“People probably have expectations for us, but we have our own expectations, and we're just going to come out and play our game.”
That’s What It’s All About
As tough as this draw looks for the Buckeyes—and it looks a lot tougher than the path laid out before No. 1-seed Pittsburgh down in the Southeast Region, or even Duke in the West Region—there isn’t one team in the East Region that Ohio State cannot beat.
They proven all season they are the best team in the country, save for maybe Kansas, and if they play like it over the next two weekends they should have a spot in Houston waiting for them.
“It doesn't matter who we play,” Buford continued.
“There's a lot of great teams in our bracket, and we just know we've got to bring it every night and go hard. We can lose on any given night.”
That’s something the Buckeyes learned in last year’s NCAA Tournament. When they were handed the No. 2-seed in the same bracket as overall No. 1 Kansas a year ago, it looked like Ohio State had gotten the shaft from the selection committee.
Their bracket also included 3-seed Georgetown, 4-seed Maryland, 5-seed Michigan State, 6-seed Tennessee and 7-seed Oklahoma State.
It seemed like a nearly impossible field to navigate for a team like Ohio State, but that quickly changed after 14-seed Ohio University knocked off Georgetown in the first round. Georgia Tech took care of Oklahoma State and then 9-seed Northern Iowa dispatched of the top-ranked Jayhawks in the second round.
All of a sudden, the Midwest Region was wide open for the Buckeyes if they could get past the Volunteers in the Sweet 16, but it was not to be.
“We took too many plays off at Tennessee,” Buford said.
“They killed us on the glass and in the paint. It just left a sour taste in our mouth, and we don't want that taste no more.”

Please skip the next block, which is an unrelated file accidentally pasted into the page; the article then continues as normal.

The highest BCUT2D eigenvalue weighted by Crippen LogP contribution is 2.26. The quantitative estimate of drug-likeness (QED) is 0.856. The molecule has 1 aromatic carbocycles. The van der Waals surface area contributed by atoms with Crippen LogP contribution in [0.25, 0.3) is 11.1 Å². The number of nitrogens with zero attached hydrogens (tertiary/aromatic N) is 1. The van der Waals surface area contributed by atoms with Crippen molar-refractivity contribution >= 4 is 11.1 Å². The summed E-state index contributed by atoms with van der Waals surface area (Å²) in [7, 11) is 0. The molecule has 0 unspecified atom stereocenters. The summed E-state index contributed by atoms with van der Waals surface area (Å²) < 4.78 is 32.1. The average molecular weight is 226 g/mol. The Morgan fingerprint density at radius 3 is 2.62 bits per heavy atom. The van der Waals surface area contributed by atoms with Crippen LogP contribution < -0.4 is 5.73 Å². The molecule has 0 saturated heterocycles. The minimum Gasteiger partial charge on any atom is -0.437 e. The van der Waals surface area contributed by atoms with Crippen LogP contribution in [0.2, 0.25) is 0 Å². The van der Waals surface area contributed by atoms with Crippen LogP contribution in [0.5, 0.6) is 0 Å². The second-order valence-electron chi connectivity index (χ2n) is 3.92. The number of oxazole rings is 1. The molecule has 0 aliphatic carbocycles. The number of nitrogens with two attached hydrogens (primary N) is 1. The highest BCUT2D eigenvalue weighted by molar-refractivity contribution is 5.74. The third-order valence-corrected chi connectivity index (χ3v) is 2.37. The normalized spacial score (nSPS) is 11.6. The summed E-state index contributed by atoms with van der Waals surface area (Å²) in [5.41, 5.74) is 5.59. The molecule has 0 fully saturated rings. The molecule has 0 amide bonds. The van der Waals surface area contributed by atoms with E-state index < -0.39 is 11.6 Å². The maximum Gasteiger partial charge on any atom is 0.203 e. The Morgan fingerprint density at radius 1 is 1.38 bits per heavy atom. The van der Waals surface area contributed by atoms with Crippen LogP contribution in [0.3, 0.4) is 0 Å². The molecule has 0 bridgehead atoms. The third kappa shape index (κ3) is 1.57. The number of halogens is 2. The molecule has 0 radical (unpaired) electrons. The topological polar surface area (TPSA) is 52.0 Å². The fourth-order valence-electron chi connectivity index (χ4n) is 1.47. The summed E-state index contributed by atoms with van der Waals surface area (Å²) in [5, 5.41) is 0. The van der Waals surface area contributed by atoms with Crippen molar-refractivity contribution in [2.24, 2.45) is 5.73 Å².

Who Poses the Biggest Challenge for Ohio State in the East Region?
Individually, it’s impossible to overlook players like Harrison Barnes at North Carolina or Isaiah Thomas at Washington, but the toughest matchup for the Buckeyes might be Syracuse.
Everyone wants to talk about Boeheim’s zone defense, but it’s really their size that might give the Buckeyes problems. Senior Rick Jackson and freshman Fabrecio Melo are both big bodies in the paint, and they also have size on the wing in junior Kris Joseph, sophomore James Southerland and freshman C.J. Fair.
Another team that might pose problems for the Buckeyes is Kentucky. The Wildcats aren’t nearly as dangerous as they would have been with Enes Kanter, who was ruled ineligible this season, but they still have a pair of talented freshmen in Brandon Knight and Terrence Jones. Doran Lamb and Darius Miller are guards who can shoot the three, but having Aaron Craft to guard Knight will give Ohio State an advantage that no one in the weak SEC had during the regular season or conference tournament.
Can the Buckeyes Get out of Their Region?
They have lost two games all year, both on the road at top-10 opponents. If Jared Sullinger can stay healthy and out of foul trouble, and the Buckeyes don’t continue their cold shooting from the Big Ten Tournament, there’s no reason they can’t be the team left standing from the East Region.
When Buford and Jon Diebler are hitting their shots, and this team is playing defense the way they have been for weeks now, they can beat anyone in the country.
Donate by Check :
1380 King Avenue
Columbus, Ohio 43212
Help us bring you more Buckeye coverage. Donate to the-Ozone.
Click here to email this the-Ozone feature to a friend...or even a foe.
(c) 2010 The O-Zone, O-Zone Communications, Inc. All rights reserved.
This material may not be published, rebroadcast,rewritten, or redistributed.